Walking Sticks – more:
Paul Purnell looks at joining a head and finishing walking sticks.
While there are several ways of joining a head to a shank, the following are the two main methods:
The first method
The first and easiest method, but not necessarily the best, is with a 127mm length of 8mm diameter, screwed metal rod. These are available to purchase on the internet pre-cut to size or you can buy a longer length and cut each rod as required. Decide if you are using a spacer. Bone and horn spacers are available to buy or make your own from different woods. Place the shank in a vice/workbench. Use a piece of copper pipe insulator or cloth to protect the shank. With a two-way spirit level, ensure the shank is level in both planes.
Find the centre of the top of the shank – use a washer as a guide. Drill an 8mm hole to a depth of half the length of the rod plus a few millimetres, approximately 66mm. If a spacer is used, adjust this measurement. The drill must be in good condition, as this hole needs to be vertical and centre. A worn drill will wander and the effort needed as you drill will cause it to veer off course. A method to help keep this hole straight is to drill a short distance, move your position, not the shank, by 90° and drill a touch more. Return to your original position and drill again. Continue to do this until you reach the required depth. If you have not done this before, practice on a piece of spare shank.
If a spacer is included in the project, deduct its thickness from the correct measurement. Drill a hole that is the same size in the centre of the spacer. Whether you glue the rod into the shank at this stage is a matter of choice. However, it is safer to dry-fit the shank, spacer and head before glueing. This ensures everything fits snugly before a permanent fix. Secure the head in the same way as the shank. Mark the centre point, or the point where you intend to fit the shank, and drill a hole 66mm deep. When using antler as a head, sometimes the centre is soft and needs scooping out and filling with epoxy resin prior to drilling. Test fit the head, shank and spacer. Often, there will be one position where the alignment of head and shank is perfect.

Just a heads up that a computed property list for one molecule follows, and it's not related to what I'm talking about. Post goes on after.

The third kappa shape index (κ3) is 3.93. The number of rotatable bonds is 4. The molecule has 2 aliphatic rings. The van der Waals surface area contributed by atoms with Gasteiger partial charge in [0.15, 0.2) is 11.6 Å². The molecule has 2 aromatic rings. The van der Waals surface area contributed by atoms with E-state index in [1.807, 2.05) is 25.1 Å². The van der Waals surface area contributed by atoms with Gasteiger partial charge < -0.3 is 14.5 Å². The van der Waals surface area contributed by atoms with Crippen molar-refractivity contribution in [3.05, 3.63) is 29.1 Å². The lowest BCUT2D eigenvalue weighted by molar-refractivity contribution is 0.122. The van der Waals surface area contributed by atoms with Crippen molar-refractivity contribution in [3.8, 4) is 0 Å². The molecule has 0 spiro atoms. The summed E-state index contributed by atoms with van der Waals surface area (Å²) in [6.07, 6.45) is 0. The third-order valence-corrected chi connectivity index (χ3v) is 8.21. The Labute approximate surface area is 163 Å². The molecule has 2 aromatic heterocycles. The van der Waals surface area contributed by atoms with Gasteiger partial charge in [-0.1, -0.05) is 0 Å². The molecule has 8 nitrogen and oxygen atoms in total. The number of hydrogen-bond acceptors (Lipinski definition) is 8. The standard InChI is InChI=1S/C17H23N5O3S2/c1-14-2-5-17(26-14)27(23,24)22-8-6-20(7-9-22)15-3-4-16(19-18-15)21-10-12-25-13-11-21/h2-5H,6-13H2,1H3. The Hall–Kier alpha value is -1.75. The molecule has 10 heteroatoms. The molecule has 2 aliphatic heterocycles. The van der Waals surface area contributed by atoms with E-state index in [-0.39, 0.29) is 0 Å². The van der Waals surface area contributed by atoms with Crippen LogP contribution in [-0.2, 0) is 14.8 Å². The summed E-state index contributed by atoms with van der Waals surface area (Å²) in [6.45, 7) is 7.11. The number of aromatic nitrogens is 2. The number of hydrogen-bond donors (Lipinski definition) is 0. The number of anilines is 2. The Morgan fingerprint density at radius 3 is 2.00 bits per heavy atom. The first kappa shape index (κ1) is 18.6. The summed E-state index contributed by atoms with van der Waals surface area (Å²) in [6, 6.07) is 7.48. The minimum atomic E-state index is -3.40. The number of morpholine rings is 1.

If the head and shank do not meet flush, small adjustments are possible. Clamp the shank in the vice or workbench and tap the rod with a light hammer in the direction that will remove the gap. Only tiny adjustments are possible; if overdone, the shank can split.
Another way to solve the problem of gaps is by removing slivers of wood from the surface of the shank or the bottom of the head. If you glued the rod into the shank before testing the fit of the head, this process will be more difficult.
There are conventions when fitting the head of a market stick, cardigan, crook and similar heads. The shank and head must be in alignment or with a slight backward flare of the head, but never with the head leaning forward. If the head is a carved dog, bird or something else, the alignment and finish will allow more freedom. Make a pencil mark on the shank, head and spacer where they align for the best fit. It is more difficult, when using a metal rod, to finish the head without gluing the parts together. When happy with the joint, mask the shank to prevent damage and glue the rod into the shank and head with a two-part epoxy resin. If you prefer, you can glue in two stages. Use plenty of glue to the extent that it oozes from the joint when you push the components together. Use a cloth dampened with white spirit to remove any excess. Sometimes an air pocket can force the joint apart. Hold the pieces in place until the epoxy is set. Leave for 24 hours for the glue to cure then finish the head and spacer to achieve your desired effect.
The second method